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Christmas carols banned…..?

Bah! Humbug…..

The Australian     |      23 December 2015

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In those years in which Labor is in office in Victoria, you can be sure News Limited will run a story this time of the year about how Christmas in some respect has been “banned” in government schools.  This year it was an op-ed in The Australian by one Simon Breheny who claims that Victorian education minister James Merlino issued a “diktat” in effect banning Christmas carols in government schools.    Not so, says Merlino in this response which features prominently in the digital edition of  The Oz, but is reduced to a letter to editor in the print edition – and not even the first one on this issue.   The Victorian Education and Training Act 2006  explicitly acknowledges the right of freedom of religion and prohibits discrimination on the basis of religion or faith.  But it also provides that education in Victoria will be secular and will not promote any particular religious practice, denomination or sect.  This means that priests, rabbis, imams, monks, nuns or lay people can’t waltz into schools during school hours to conduct religious activities and quite rightly so.  That can be done before school, after school, or during lunch time. The Oz described Breheny as the  director of the legal rights project at the Institute of Public Affairs; it left out the bit about him being president of the Young Liberal Movement of Australia.

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This time of year is often referred to as the “silly season” and I haven’t seen a better example of this than the article entitled Christmas Carol Ban Is Out Of Tune With Society by president of the Young Liberal Movement of Australia, Simon Breheny.

This ridiculous piece is all part of a Liberal Party campaign to convince Victorians that we have banned Christmas carols in schools. Not only is this untrue, it is a shameful attempt to drive a wedge in our community.

Victorian schoolchildren — like my own daughters who attend government schools — can sing any Christmas carol they want at their school.

From classics such as Away in a Manger, Silent Night, and Oh Come All Ye Faithful, to Rudolph the Red Nose Reindeer and Jingle Bells.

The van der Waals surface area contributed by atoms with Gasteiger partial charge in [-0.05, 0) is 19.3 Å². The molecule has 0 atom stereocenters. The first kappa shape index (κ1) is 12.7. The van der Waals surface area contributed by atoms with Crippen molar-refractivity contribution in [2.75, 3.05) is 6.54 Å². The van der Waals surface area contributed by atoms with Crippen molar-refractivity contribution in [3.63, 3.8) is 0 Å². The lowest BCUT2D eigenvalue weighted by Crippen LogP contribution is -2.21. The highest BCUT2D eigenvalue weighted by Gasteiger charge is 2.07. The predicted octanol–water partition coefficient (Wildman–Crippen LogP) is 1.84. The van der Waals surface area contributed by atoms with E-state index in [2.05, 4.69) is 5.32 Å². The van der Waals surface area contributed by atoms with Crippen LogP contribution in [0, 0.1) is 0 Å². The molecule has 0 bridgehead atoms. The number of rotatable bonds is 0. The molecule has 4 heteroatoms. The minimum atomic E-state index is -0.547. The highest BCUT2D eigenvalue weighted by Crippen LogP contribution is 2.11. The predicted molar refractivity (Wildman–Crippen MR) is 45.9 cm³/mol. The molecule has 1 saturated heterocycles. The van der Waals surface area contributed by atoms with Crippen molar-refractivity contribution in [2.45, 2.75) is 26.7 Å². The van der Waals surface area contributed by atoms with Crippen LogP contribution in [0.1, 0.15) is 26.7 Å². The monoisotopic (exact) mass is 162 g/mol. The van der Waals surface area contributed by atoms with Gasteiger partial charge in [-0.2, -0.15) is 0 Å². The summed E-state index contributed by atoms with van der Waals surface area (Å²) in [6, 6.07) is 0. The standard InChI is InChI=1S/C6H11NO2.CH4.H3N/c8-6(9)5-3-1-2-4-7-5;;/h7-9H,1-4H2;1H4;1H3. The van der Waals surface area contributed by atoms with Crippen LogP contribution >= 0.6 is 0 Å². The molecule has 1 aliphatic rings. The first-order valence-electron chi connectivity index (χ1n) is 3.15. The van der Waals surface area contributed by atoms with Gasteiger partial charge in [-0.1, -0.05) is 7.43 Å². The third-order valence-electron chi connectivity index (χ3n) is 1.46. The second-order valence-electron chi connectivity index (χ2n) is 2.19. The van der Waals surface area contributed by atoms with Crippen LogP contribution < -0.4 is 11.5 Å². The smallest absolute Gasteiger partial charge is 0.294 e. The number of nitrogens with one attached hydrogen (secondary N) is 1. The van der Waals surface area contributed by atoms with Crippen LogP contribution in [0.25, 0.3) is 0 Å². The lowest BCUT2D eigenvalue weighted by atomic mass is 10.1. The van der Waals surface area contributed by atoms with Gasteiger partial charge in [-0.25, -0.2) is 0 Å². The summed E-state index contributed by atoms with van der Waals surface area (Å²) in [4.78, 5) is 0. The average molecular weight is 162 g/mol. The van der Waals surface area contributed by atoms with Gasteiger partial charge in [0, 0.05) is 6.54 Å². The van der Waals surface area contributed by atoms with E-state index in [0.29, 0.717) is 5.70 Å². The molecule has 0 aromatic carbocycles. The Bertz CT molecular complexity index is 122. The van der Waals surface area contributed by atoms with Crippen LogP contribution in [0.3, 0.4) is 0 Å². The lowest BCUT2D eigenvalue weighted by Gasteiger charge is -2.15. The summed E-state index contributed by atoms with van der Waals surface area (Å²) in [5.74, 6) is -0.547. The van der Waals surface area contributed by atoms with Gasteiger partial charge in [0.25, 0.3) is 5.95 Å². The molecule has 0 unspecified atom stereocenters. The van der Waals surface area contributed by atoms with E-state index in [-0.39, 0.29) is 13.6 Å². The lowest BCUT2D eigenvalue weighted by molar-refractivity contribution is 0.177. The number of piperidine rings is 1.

The guidance given to Victorian principals this year was clear: schools can put up Christmas decorations or pictures of Santa, sing carols or decorate Christmas trees on school grounds, as these items have a cultural place in Australian society.

The guidance also stated that other activities, such as colourful celebrations during Diwali and candle lighting during Hanukkah, were not banned.

However, if an outside provider such as Access Ministries, or a volunteer group, wishes to come to a school and sing religious songs, this is considered Special Religious Instruction and must be done before school, after school, or during lunch time.

The guidelines exist to make it clear that there is no proselytising in Victorian government schools.

These lies are creating unnecessary angst within the community, and those spreading this misinformation should be ashamed. I wonder if these MPs and others who are pushing this lie have taken a moment to read the comments of those they are inciting on their Facebook pages? Do they support the bile of the United Patriots Front or English Defence League, who are now sharing their posts online?

The Liberal Party needs to come clean with its constituents: tell them the truth, and stop trying to score cheap political points in the lead-up to Christmas.

I hope you all enjoy singing your favourite carols with family and friends this Christmas … I know I will!

Silent Night” (German: Stille Nacht, heilige Nacht) was first performed on Christmas Eve 1818 at St Nicholas parish church in Oberndorf, a village in the Austrian Empire on the Salzach river in present-day Austria. A young priest, Father Joseph Mohr, had come to Oberndorf the year before. He had already written the lyrics of the song “Stille Nacht” in 1816.  The melody was composed by Franz Xaver Gruber, schoolmaster and organist in the nearby village of Arnsdorf. Before Christmas Eve, Mohr brought the words to Gruber and asked him to compose a melody and guitar accompaniment for the church service. Both performed the carol during the mass on the night of December 24.   It was declared an intangible cultural heritage by UNESCO in 2011.

 

 

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